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By Jan Siegel
Sylvestro Morales was able to avoid capture. On August 20, he went to a cousin’s home near Rancho Santa Fe. He knew the 17-year-old stepdaughter would be alone. He kidnapped her. In the course of trying to get away from a posse, the pair hid in a corral. Hearing noise coming from his corral, Henry Charles went to investigate. As he entered the building, Morales shot him and then stole his horses. Henry Charles was dead. He left an estate of more than $100,000 mostly in land holdings, including property on River Street. Under property transfers in the Los Angeles Times on November 8, 1878, J. P. Fuller sold to Henry Charles 1.51 acres on River St. in San Juan Capistrano for $150.
Marshal Keno Wilson, who was leading the search for Morales, was able to get one of his former gang members, Ignacio Castillo, to help him capture his former boss in exchange for immunity from prosecution. Castillo knew all of Morales’ former haunts. The posse got lucky. Someone spotted Morales and his girlfriend and reported it. It was close to the home of his stepsister, so they just waited until Morales was alone. The posse was able to capture Morales without firing a shot. Taking the girl was easy.
On his person, at the time of capture, Morales had the watch that he had taken from his first victim. He claimed that it was the watch that did him in. Without it, there would have been no case. As to the horses that he stole, he said that “’horses just like to follow me.” He claimed murder charges were self-defense, but he was convicted of murder and sentenced to life in prison at San Quentin.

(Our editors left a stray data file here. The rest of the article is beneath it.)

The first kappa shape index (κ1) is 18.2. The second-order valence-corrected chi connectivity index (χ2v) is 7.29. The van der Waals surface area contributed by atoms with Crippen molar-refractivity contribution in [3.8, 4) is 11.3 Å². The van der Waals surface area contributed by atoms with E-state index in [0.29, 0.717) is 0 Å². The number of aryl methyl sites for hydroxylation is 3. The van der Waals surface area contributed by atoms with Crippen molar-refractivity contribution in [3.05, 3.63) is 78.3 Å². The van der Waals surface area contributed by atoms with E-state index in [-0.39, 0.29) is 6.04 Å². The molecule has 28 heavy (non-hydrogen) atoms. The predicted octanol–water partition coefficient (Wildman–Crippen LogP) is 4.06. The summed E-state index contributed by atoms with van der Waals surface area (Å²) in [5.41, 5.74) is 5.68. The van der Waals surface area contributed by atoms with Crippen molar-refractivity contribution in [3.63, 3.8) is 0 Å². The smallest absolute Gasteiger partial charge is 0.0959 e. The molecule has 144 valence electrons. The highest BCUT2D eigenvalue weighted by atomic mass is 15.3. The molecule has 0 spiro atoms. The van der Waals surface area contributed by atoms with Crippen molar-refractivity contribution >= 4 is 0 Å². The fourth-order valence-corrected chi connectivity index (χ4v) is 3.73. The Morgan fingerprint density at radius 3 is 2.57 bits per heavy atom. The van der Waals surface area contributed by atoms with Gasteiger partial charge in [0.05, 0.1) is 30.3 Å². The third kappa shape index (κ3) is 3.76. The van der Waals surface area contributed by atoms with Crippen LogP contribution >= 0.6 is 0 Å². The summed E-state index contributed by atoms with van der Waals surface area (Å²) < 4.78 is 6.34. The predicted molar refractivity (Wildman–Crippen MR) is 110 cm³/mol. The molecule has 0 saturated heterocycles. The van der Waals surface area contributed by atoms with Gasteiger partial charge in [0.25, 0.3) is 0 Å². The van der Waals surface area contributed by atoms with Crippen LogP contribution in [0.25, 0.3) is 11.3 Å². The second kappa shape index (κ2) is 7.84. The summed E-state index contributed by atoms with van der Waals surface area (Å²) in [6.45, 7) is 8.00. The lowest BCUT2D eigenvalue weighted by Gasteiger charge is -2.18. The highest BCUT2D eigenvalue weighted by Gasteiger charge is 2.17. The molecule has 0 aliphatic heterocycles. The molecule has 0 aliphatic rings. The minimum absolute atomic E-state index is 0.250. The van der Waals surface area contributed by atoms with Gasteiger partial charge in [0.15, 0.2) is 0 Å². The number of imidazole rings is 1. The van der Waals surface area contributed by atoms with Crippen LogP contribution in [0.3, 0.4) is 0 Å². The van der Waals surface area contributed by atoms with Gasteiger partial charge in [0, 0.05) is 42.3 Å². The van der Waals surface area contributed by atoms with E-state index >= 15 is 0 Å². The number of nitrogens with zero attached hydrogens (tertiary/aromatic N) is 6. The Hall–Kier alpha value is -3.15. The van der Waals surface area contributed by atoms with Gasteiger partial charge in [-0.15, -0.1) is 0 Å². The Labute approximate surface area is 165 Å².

Morales vowed to get even with Wilson and Castillo. In 1909, the governor pardoned Morales for good behavior. On October 14, 1910, he waited for Castillo. When he approached Castillo, he shot him. Castillo was mortally wounded but managed to get to the ranch house and say who killed him. Wilson led the search for Morales but was never able to catch him. Morales never got to Wilson. Wilson died at the age of 71 in 1936. Morales was never heard from again after he killed Castillo.
These are some of the figures who are part of San Juan Capistrano history. From Pablo Pryor, to Fr. Joseph Mut, from Henry Charles to Sylvestro Morales, these are the people who have helped define our community. Spend a “Moment In Time” and reflect on all of those who have come and gone before us and how we will shape the community for the future.
Jan Siegel was a 33-year resident of San Juan Capistrano and now resides in the neighboring town of Rancho Mission Viejo. She served on the city’s Cultural Heritage Commission for 13 years, has been a volunteer guide for the San Juan Capistrano Friends of the Library’s architectural walking tour for 26 years and is currently the museum curator for the San Juan Capistrano Historical Society. She was named Woman of the Year by the Chamber of Commerce in 2005, Volunteer of the Year in 2011 and was inducted into the city’s Wall of Recognition in 2007.